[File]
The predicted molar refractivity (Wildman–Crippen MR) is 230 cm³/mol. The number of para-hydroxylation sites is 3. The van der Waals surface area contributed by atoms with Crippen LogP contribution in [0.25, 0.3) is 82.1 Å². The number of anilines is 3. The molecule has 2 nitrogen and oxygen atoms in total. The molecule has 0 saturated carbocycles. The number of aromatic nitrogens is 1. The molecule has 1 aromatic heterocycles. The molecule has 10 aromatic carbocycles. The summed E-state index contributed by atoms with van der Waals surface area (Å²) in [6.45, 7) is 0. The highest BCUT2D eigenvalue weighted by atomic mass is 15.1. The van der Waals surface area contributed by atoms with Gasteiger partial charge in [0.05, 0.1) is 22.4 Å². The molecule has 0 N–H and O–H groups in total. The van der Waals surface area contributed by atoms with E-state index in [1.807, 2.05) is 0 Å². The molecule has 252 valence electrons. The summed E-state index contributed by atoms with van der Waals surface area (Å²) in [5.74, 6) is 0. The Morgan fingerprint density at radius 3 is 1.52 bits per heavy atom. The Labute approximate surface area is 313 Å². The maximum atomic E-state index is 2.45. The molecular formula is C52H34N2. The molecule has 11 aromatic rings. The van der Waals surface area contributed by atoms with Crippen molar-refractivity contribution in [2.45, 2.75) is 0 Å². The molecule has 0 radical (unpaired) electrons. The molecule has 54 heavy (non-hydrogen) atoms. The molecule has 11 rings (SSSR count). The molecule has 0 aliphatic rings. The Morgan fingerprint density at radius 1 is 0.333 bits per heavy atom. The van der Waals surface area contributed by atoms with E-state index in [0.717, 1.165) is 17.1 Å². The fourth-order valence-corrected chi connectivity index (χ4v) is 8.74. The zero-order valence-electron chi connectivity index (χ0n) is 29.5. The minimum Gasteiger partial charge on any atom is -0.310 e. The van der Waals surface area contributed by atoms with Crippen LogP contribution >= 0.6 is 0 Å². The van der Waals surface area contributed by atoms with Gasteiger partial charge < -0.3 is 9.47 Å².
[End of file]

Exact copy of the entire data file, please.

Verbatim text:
The predicted molar refractivity (Wildman–Crippen MR) is 230 cm³/mol. The number of para-hydroxylation sites is 3. The van der Waals surface area contributed by atoms with Crippen LogP contribution in [0.25, 0.3) is 82.1 Å². The number of anilines is 3. The molecule has 2 nitrogen and oxygen atoms in total. The molecule has 0 saturated carbocycles. The number of aromatic nitrogens is 1. The molecule has 1 aromatic heterocycles. The molecule has 10 aromatic carbocycles. The summed E-state index contributed by atoms with van der Waals surface area (Å²) in [6.45, 7) is 0. The highest BCUT2D eigenvalue weighted by atomic mass is 15.1. The van der Waals surface area contributed by atoms with Gasteiger partial charge in [0.05, 0.1) is 22.4 Å². The molecule has 0 N–H and O–H groups in total. The van der Waals surface area contributed by atoms with E-state index in [1.807, 2.05) is 0 Å². The molecule has 252 valence electrons. The summed E-state index contributed by atoms with van der Waals surface area (Å²) in [5.74, 6) is 0. The Morgan fingerprint density at radius 3 is 1.52 bits per heavy atom. The Labute approximate surface area is 313 Å². The maximum atomic E-state index is 2.45. The molecular formula is C52H34N2. The molecule has 11 aromatic rings. The van der Waals surface area contributed by atoms with Crippen molar-refractivity contribution in [2.45, 2.75) is 0 Å². The molecule has 0 radical (unpaired) electrons. The molecule has 54 heavy (non-hydrogen) atoms. The molecule has 11 rings (SSSR count). The molecule has 0 aliphatic rings. The Morgan fingerprint density at radius 1 is 0.333 bits per heavy atom. The van der Waals surface area contributed by atoms with E-state index in [0.717, 1.165) is 17.1 Å². The fourth-order valence-corrected chi connectivity index (χ4v) is 8.74. The zero-order valence-electron chi connectivity index (χ0n) is 29.5. The minimum Gasteiger partial charge on any atom is -0.310 e. The van der Waals surface area contributed by atoms with Crippen LogP contribution >= 0.6 is 0 Å². The van der Waals surface area contributed by atoms with Gasteiger partial charge < -0.3 is 9.47 Å².